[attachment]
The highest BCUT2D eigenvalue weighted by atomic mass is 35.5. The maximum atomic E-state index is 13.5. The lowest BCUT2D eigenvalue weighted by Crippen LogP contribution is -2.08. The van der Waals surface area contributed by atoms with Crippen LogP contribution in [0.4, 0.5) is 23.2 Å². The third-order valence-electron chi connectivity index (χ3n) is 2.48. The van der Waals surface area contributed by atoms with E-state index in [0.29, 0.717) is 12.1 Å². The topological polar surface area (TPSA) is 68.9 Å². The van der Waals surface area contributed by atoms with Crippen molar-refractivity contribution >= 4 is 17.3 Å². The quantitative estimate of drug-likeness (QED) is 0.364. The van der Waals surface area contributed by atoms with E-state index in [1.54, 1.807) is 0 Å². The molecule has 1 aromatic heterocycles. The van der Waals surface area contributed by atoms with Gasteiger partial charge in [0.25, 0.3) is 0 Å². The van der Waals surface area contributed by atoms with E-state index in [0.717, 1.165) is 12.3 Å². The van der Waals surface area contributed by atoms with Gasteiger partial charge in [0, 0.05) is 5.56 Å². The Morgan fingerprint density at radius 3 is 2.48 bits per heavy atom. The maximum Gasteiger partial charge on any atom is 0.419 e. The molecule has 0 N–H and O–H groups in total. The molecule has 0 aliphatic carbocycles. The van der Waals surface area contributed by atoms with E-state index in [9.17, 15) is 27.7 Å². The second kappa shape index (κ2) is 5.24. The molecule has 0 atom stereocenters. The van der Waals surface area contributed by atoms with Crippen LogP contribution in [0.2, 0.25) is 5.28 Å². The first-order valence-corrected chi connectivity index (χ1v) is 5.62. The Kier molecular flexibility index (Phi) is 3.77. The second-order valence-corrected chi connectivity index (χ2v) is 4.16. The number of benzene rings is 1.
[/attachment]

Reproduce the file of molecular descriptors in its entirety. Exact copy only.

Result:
The highest BCUT2D eigenvalue weighted by atomic mass is 35.5. The maximum atomic E-state index is 13.5. The lowest BCUT2D eigenvalue weighted by Crippen LogP contribution is -2.08. The van der Waals surface area contributed by atoms with Crippen LogP contribution in [0.4, 0.5) is 23.2 Å². The third-order valence-electron chi connectivity index (χ3n) is 2.48. The van der Waals surface area contributed by atoms with E-state index in [0.29, 0.717) is 12.1 Å². The topological polar surface area (TPSA) is 68.9 Å². The van der Waals surface area contributed by atoms with Crippen molar-refractivity contribution >= 4 is 17.3 Å². The quantitative estimate of drug-likeness (QED) is 0.364. The van der Waals surface area contributed by atoms with E-state index in [1.54, 1.807) is 0 Å². The molecule has 1 aromatic heterocycles. The van der Waals surface area contributed by atoms with Gasteiger partial charge in [0.25, 0.3) is 0 Å². The van der Waals surface area contributed by atoms with E-state index in [0.717, 1.165) is 12.3 Å². The van der Waals surface area contributed by atoms with Gasteiger partial charge in [0, 0.05) is 5.56 Å². The Morgan fingerprint density at radius 3 is 2.48 bits per heavy atom. The maximum Gasteiger partial charge on any atom is 0.419 e. The molecule has 0 N–H and O–H groups in total. The molecule has 0 aliphatic carbocycles. The van der Waals surface area contributed by atoms with E-state index in [9.17, 15) is 27.7 Å². The second kappa shape index (κ2) is 5.24. The molecule has 0 atom stereocenters. The van der Waals surface area contributed by atoms with Crippen LogP contribution in [0.2, 0.25) is 5.28 Å². The first-order valence-corrected chi connectivity index (χ1v) is 5.62. The Kier molecular flexibility index (Phi) is 3.77. The second-order valence-corrected chi connectivity index (χ2v) is 4.16. The number of benzene rings is 1.